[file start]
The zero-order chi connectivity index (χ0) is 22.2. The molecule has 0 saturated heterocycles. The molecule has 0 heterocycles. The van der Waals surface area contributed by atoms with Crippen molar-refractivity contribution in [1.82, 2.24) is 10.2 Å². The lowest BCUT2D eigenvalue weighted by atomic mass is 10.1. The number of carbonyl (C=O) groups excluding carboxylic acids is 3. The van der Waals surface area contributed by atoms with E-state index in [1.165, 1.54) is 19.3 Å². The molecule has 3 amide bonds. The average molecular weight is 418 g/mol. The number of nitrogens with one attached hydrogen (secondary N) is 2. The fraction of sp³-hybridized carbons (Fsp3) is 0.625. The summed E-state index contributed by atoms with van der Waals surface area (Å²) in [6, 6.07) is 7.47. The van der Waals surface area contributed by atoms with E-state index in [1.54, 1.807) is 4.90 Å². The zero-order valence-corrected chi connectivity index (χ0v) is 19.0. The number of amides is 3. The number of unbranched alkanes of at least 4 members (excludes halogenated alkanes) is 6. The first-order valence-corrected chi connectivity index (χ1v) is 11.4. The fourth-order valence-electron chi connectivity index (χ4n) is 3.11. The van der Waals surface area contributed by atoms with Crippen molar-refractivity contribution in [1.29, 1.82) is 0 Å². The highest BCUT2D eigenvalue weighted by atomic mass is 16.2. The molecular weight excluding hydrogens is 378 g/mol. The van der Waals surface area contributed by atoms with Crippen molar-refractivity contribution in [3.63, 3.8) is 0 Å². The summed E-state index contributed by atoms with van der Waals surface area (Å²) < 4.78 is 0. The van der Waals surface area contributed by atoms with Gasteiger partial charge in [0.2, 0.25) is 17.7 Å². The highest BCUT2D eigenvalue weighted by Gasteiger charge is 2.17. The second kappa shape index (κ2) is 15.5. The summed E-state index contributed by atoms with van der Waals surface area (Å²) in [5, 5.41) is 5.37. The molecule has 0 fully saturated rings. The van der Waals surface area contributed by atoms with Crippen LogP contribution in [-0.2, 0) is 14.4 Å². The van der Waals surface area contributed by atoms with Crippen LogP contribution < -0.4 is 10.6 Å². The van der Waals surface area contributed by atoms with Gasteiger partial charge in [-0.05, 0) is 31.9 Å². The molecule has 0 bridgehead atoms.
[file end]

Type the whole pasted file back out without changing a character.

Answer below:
The zero-order chi connectivity index (χ0) is 22.2. The molecule has 0 saturated heterocycles. The molecule has 0 heterocycles. The van der Waals surface area contributed by atoms with Crippen molar-refractivity contribution in [1.82, 2.24) is 10.2 Å². The lowest BCUT2D eigenvalue weighted by atomic mass is 10.1. The number of carbonyl (C=O) groups excluding carboxylic acids is 3. The van der Waals surface area contributed by atoms with E-state index in [1.165, 1.54) is 19.3 Å². The molecule has 3 amide bonds. The average molecular weight is 418 g/mol. The number of nitrogens with one attached hydrogen (secondary N) is 2. The fraction of sp³-hybridized carbons (Fsp3) is 0.625. The summed E-state index contributed by atoms with van der Waals surface area (Å²) in [6, 6.07) is 7.47. The van der Waals surface area contributed by atoms with E-state index in [1.54, 1.807) is 4.90 Å². The zero-order valence-corrected chi connectivity index (χ0v) is 19.0. The number of amides is 3. The number of unbranched alkanes of at least 4 members (excludes halogenated alkanes) is 6. The first-order valence-corrected chi connectivity index (χ1v) is 11.4. The fourth-order valence-electron chi connectivity index (χ4n) is 3.11. The van der Waals surface area contributed by atoms with Crippen molar-refractivity contribution in [1.29, 1.82) is 0 Å². The highest BCUT2D eigenvalue weighted by atomic mass is 16.2. The molecular weight excluding hydrogens is 378 g/mol. The van der Waals surface area contributed by atoms with Crippen molar-refractivity contribution in [3.63, 3.8) is 0 Å². The summed E-state index contributed by atoms with van der Waals surface area (Å²) < 4.78 is 0. The van der Waals surface area contributed by atoms with Gasteiger partial charge in [0.2, 0.25) is 17.7 Å². The highest BCUT2D eigenvalue weighted by Gasteiger charge is 2.17. The second kappa shape index (κ2) is 15.5. The summed E-state index contributed by atoms with van der Waals surface area (Å²) in [5, 5.41) is 5.37. The molecule has 0 fully saturated rings. The van der Waals surface area contributed by atoms with Crippen LogP contribution in [-0.2, 0) is 14.4 Å². The van der Waals surface area contributed by atoms with Crippen LogP contribution < -0.4 is 10.6 Å². The van der Waals surface area contributed by atoms with Gasteiger partial charge in [-0.05, 0) is 31.9 Å². The molecule has 0 bridgehead atoms.